After letting a winnable game slip away in extra innings the night before, the Red Sox looked poised to bounce back in the series finale against the Indians. Mookie Betts was back in the lineup and while they had Hector Velazquez making a spot start, there was no reason to think they couldn't sneak out of Cleveland with the series win. For the first two games they fielded a lineup made up mostly of call-ups and bench players and split with the Tribe so surely they'd be able to get the job done, clinch home field throughout the postseason, and head back to Fenway Park on Monday with the franchise record for wins, right?
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Things seemed to be off to a good start in the first inning when Mookie scored on a wild pitch from Indians starter Adam Plutko during Rafael Devers' at bat. The Sox added another run in the third when Devers hit into a fielder's choice that brought Christian Vazquez home. The 2-0 lead didn't last long, though, because Cleveland picked up three runs in the fourth starting with an RBI single off the bat of Edwin Encarnacion. That was enough to chase Velazquez from the game and bring in Steven Wright. Wright wasn't able to stem the bleeding and allowed Melky Cabrera to drive in two with a double to give the Indians a 3-2 lead. Mookie wasn't having any of that and in the fifth inning he smacked his 31st homer of the season to tie the game at three. For the second game in a row the score remained knotted after nine innings and so we were treated to bonus baseball. William Cuevas did a great job in long relief, going 5.1 innings and keeping Cleveland off the scoreboard, but his carriage finally turned back into a pumpkin in the bottom of the eleventh. After loading the bases, he was lifted for Robby Scott who surrendered a game winning RBI single to Greg Allen. The Red Sox lost 4-3 and squandered another golden opportunity to win a series against a very good team, secure home field advantage throughout October, and set the franchise win record. The three errors the team committed certainly didn't help the cause, but I have to say in general this Cleveland team scares me a lot less than it has in recent years. I'm not saying they're a pushover, but of the big four teams in the American League, I'd place them either third or fourth (depending on how the Yankees finish the season). Mookie was a monster, accounting for half of the Red Sox' eight hits with a 4-6 night. To go along with those four hits, he scored two runs and drove one in. No one else did much of anything at the plate, though, with only Jackie Bradley, Xander Bogaerts (who left the game with a sore shoulder), Tzu-Wei Lin, and Vazquez each picking up a hit. The team as a whole left a whopping twenty-six runners stranded on base and you know what I always say: it's difficult to win a game when you don't take advantage of that many opportunities to score.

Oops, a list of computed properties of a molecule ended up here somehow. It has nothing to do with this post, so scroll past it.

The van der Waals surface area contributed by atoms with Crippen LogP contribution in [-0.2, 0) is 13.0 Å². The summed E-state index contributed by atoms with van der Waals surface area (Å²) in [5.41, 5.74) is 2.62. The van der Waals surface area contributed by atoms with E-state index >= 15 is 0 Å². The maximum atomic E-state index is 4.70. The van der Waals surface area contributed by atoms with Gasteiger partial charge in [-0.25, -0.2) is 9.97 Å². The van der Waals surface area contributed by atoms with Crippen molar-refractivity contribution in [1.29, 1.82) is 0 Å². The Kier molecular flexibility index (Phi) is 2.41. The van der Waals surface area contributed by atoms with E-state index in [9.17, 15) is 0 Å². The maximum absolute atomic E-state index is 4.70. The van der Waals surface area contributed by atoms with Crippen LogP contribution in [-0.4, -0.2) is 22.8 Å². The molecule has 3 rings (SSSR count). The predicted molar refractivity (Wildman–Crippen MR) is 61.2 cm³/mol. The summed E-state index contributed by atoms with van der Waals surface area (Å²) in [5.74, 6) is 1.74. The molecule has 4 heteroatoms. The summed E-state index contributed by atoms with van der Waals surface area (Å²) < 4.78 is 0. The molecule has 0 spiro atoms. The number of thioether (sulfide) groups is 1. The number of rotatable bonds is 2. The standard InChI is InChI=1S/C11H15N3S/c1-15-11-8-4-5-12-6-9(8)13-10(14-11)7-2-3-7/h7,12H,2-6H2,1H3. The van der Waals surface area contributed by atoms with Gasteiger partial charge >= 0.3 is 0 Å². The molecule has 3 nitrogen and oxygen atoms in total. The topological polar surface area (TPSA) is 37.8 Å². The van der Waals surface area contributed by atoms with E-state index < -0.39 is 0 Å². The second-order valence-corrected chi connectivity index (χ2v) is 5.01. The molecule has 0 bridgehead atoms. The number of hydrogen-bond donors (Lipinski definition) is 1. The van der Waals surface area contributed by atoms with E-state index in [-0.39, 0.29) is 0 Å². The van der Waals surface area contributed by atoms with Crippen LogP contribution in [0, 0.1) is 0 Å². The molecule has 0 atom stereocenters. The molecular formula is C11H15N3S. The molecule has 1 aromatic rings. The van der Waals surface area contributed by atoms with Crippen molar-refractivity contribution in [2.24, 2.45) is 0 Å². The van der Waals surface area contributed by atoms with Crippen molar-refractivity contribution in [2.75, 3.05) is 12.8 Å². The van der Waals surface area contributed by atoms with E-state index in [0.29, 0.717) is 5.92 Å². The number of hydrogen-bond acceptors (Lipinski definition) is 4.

I've gone on record as not being a fan of coasting to the finish line of the regular season, regardless of the sport. I hated John Farrell's approach to the end of 2016 and 2017 and I'm not really a fan of Alex Cora doing it this year, although it does feel a bit different this season. Unlike the malaise and fatigue that seemed to hover over the final two Farrell teams, this team still seems vibrant and joyous. I just believe that you want to finish the season strong so that the momentum can carry over to the postseason. In my opinion, the time to rest guys and ease completely off would have been on Monday with the lowly Orioles coming to Boston for a three game series; it would have been nice to make a statement and take two or three games in Cleveland (which they easily could've done as all three were there for the taking). What's done is done, though, and for now it's time to move on to the Orioles and a new series. Nathan Eovaldi will get the start for the Sox in what should be his final tune-up before October. At this point I wish we could just fast forward to the ALDS, but there's still a little bit of business for the Red Sox to take care of with the Orioles and Yankees.